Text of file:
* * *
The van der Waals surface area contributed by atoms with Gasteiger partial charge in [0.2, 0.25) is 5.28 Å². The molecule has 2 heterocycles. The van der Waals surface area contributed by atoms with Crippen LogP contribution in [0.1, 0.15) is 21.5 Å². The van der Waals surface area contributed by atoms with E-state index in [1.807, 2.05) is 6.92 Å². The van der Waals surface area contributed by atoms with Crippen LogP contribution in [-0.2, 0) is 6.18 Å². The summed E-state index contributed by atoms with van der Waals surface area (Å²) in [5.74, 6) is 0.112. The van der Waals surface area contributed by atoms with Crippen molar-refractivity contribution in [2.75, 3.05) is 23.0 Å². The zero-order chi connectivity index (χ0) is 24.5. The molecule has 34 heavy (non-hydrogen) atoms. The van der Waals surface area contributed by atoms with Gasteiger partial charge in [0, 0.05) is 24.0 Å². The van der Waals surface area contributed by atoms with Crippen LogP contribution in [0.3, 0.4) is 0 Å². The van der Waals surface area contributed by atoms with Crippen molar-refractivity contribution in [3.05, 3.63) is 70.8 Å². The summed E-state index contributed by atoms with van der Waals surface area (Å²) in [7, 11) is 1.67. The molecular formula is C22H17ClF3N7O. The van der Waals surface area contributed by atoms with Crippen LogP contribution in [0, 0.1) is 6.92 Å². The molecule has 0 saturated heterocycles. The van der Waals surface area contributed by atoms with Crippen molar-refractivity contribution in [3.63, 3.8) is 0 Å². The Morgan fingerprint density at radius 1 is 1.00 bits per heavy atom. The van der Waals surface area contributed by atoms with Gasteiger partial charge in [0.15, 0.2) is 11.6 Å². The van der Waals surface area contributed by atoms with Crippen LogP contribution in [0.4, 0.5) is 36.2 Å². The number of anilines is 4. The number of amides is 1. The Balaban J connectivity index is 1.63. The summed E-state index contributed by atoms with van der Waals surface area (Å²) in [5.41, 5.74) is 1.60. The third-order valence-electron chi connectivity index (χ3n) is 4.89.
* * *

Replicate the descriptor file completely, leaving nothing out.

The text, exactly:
The van der Waals surface area contributed by atoms with Gasteiger partial charge in [0.2, 0.25) is 5.28 Å². The molecule has 2 heterocycles. The van der Waals surface area contributed by atoms with Crippen LogP contribution in [0.1, 0.15) is 21.5 Å². The van der Waals surface area contributed by atoms with E-state index in [1.807, 2.05) is 6.92 Å². The van der Waals surface area contributed by atoms with Crippen LogP contribution in [-0.2, 0) is 6.18 Å². The summed E-state index contributed by atoms with van der Waals surface area (Å²) in [5.74, 6) is 0.112. The van der Waals surface area contributed by atoms with Crippen molar-refractivity contribution in [2.75, 3.05) is 23.0 Å². The zero-order chi connectivity index (χ0) is 24.5. The molecule has 34 heavy (non-hydrogen) atoms. The van der Waals surface area contributed by atoms with Gasteiger partial charge in [0, 0.05) is 24.0 Å². The van der Waals surface area contributed by atoms with Crippen LogP contribution in [0.3, 0.4) is 0 Å². The van der Waals surface area contributed by atoms with Crippen molar-refractivity contribution in [3.05, 3.63) is 70.8 Å². The summed E-state index contributed by atoms with van der Waals surface area (Å²) in [7, 11) is 1.67. The molecular formula is C22H17ClF3N7O. The van der Waals surface area contributed by atoms with Crippen LogP contribution in [0, 0.1) is 6.92 Å². The molecule has 0 saturated heterocycles. The van der Waals surface area contributed by atoms with Crippen molar-refractivity contribution in [3.63, 3.8) is 0 Å². The Morgan fingerprint density at radius 1 is 1.00 bits per heavy atom. The van der Waals surface area contributed by atoms with Gasteiger partial charge in [0.15, 0.2) is 11.6 Å². The van der Waals surface area contributed by atoms with Crippen LogP contribution in [0.4, 0.5) is 36.2 Å². The number of anilines is 4. The number of amides is 1. The Balaban J connectivity index is 1.63. The summed E-state index contributed by atoms with van der Waals surface area (Å²) in [5.41, 5.74) is 1.60. The third-order valence-electron chi connectivity index (χ3n) is 4.89.